WHAT IS CAREER TECHNICAL EDUCATION?

Career Technical Education, also referred to as CTE, is a multi-year sequence of courses that integrates core academic knowledge with technical and occupational knowledge to provide students with a pathway to post-secondary education and careers. CTE programs deliver an enriched educational experience that promotes student interest and academic success, while also developing technical and soft skills training necessary to meet 21st Century workplace demand. Graduates of today’s rigorous and relevant CTE programs are better prepared for high-wage, high-skill and high demand careers.

CREATE RELEVANCY

Integrate core curriculum with hands-on, industry-related project work and skill-building exercises to connect academic work to the real world.

BUILD SKILLS

Provide environment to learn and practice skills needed in life and work, such as critical thinking, creativity, collaboration, communication, and technical skills related to specific career paths.

EXPLORE CAREERS

Create opportunities to observe and apply classroom learning via industry engagement, job shadows, industry-mentored projects, and academic internships.

College and Career Ready

Foster high school and post-secondary partnerships to provide clear pathways to certifications and degrees.

WHY IS CTE IMPORTANT?

In 2009, Sonoma County’s Innovation Council report on Economic Development highlighted the need to build a “world-class” workforce based on educational achievement and career training as a top priority. At the Federal level, leaders concerned that the national workforce was losing its global competitiveness identified a critical need to improve STEM education and other skills training required to succeed in the 21st Century workforce. At the same time, employers were sharing their frustration that there was a significant gap between skills required to do their jobs and the current training received by students in the educational system.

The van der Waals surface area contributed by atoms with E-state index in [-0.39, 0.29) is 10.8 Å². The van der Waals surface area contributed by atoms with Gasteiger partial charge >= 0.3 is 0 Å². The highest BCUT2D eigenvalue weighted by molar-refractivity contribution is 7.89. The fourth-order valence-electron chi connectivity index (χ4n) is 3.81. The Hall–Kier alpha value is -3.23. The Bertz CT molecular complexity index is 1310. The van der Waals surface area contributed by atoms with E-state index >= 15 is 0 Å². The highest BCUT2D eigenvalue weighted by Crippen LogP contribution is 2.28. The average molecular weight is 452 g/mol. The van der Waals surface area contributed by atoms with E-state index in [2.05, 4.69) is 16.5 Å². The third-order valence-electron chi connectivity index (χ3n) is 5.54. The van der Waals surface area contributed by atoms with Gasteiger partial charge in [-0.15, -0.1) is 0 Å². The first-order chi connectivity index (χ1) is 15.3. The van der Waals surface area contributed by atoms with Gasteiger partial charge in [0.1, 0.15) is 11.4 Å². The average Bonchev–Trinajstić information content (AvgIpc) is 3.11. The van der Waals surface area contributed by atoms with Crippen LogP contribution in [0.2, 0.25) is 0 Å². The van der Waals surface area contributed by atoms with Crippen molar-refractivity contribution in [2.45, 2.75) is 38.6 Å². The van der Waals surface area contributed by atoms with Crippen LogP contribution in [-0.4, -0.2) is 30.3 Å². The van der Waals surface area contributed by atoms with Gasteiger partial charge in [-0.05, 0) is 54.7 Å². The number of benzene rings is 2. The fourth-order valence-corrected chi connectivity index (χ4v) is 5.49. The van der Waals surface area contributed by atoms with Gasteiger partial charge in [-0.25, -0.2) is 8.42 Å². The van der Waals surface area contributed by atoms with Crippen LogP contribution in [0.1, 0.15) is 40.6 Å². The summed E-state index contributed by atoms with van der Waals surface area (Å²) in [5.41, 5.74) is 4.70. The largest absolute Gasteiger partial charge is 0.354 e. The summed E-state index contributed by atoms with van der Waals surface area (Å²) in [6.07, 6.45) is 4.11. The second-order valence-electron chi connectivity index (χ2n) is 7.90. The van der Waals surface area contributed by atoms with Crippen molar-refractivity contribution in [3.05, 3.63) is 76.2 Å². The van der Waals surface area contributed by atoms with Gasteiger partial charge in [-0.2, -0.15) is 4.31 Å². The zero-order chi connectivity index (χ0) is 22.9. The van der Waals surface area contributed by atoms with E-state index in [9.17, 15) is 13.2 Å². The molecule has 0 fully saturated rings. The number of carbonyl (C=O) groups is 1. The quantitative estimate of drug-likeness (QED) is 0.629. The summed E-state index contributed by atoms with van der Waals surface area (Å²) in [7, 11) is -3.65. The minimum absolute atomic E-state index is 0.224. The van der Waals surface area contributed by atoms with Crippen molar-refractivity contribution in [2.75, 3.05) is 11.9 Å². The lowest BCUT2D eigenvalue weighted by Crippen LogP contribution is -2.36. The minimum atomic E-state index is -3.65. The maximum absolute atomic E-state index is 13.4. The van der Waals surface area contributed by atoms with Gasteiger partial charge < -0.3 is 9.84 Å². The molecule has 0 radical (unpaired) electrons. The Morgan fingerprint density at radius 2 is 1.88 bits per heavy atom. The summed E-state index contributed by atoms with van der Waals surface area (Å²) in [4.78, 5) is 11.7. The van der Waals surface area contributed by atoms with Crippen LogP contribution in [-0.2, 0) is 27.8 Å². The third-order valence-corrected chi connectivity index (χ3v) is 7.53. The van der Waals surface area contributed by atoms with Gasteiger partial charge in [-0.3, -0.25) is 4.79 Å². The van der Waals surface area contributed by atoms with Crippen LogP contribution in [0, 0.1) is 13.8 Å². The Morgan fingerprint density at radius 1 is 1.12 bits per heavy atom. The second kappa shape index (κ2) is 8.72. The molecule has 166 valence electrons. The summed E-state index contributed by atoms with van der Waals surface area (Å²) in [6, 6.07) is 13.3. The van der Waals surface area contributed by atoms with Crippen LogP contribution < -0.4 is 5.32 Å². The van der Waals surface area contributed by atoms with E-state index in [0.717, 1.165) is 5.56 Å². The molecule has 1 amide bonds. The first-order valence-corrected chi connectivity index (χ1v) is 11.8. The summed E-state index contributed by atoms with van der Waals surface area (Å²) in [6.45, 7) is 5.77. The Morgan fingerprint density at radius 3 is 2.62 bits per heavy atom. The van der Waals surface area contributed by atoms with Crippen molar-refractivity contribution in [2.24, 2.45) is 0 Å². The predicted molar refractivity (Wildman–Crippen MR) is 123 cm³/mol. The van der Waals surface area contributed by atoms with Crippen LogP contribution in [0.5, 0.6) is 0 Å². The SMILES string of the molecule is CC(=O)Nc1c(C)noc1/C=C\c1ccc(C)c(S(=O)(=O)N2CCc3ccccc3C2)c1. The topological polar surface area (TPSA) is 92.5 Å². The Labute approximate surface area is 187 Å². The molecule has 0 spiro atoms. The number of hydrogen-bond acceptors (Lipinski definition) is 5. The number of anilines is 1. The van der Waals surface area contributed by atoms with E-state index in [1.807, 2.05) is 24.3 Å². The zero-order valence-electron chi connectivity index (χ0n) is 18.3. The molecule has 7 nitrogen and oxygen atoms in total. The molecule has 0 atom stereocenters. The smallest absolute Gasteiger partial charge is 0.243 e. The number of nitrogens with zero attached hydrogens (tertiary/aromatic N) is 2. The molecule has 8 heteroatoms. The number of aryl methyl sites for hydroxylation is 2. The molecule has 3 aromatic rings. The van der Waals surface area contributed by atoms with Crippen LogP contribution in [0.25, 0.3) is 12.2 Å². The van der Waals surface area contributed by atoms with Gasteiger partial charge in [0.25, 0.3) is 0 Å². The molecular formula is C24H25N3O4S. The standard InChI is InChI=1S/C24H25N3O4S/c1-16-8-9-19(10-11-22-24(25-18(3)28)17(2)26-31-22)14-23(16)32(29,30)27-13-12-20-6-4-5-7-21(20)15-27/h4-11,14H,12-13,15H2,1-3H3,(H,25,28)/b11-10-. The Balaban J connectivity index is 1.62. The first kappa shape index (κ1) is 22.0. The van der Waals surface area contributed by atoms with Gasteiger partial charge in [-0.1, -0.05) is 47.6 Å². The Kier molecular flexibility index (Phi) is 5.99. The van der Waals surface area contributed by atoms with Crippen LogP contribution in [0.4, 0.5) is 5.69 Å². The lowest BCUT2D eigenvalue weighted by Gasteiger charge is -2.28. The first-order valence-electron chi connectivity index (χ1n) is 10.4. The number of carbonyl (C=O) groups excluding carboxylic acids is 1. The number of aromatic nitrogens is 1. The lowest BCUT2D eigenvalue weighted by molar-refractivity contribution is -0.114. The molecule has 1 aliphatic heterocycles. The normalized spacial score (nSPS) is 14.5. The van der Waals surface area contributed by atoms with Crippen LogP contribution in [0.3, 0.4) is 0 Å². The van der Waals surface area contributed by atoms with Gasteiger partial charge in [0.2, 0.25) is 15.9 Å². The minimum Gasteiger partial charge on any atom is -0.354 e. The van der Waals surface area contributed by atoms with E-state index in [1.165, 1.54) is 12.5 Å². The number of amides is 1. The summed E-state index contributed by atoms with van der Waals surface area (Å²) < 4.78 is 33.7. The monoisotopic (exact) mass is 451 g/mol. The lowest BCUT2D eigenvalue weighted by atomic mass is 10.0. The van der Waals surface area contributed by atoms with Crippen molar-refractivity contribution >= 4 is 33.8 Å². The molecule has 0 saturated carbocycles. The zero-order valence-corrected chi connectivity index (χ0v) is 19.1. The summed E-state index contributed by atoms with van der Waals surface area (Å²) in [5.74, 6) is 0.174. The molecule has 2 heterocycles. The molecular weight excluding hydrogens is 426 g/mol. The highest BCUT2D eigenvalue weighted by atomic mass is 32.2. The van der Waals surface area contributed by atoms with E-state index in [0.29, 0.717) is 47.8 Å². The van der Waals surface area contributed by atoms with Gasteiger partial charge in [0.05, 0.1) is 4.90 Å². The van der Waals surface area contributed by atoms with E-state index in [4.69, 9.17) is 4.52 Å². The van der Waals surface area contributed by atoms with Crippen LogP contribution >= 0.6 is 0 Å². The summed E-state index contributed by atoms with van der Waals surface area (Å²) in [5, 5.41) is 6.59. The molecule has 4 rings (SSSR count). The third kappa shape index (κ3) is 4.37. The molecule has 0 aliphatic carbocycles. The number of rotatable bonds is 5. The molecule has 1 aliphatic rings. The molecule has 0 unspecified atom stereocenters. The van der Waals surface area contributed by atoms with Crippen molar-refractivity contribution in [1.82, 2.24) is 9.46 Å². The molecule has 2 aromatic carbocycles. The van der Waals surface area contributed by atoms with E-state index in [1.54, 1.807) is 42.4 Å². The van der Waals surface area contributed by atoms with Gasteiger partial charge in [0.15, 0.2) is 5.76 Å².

Career Technical Education programs deliver many benefits, here are just a few:

  • Connect classroom instruction with applied knowledge and skills to solve real world problems
  • Build important skills in creativity, collaboration, and communication
  • Foster high school and post-secondary partnerships to provide a clear pathway to certifications and degrees
  • Prepare students to be both college AND career ready
  • Teach students technical and life skills that help them become productive citizens of our local economy, ultimately ensuring the long term health and economic competitiveness of our nation
CTE WORKS FOR ALL STUDENTS
  1. Middle School students participating in career exploration programs are more likely to develop an achievable educational and career path in high school.
  2. High School students involved in CTE are more engaged, perform better academically, and graduate at higher rates.
  3. College students enrolled in CTE programs are more likely to complete a post-secondary degree/certificate, earn more on average than other associate degree programs, and are prepared for in-demand jobs.
  4. Businesses benefit directly as CTE programs address the needs of high-growth industries and help close the skills gap.
LINKS TO MORE INFORMATION

CTE: Education for a Strong Economy – A fact sheet developed by the Association for Career and Technical Education and the National Association of State Directors of Career Technical Education Consortium

CTE Today! – A fact sheet developed by the Association for Career and Technical Education

CTE Works! – A fact sheet developed by the Association for Career and Technical Education

Career Technical Education’s Role in Drop-out Prevention – A fact sheet developed by the Association for Career and Technical Education

CTE Support Services – A review of services provided by the Sonoma County Office of Education

Career Technical Education – Links to a variety of resources supporting CTE programs of study from the California Department of Education

California Career Pathways Trust – An overview of the California Career Pathways Trust created by Assembly Bill 86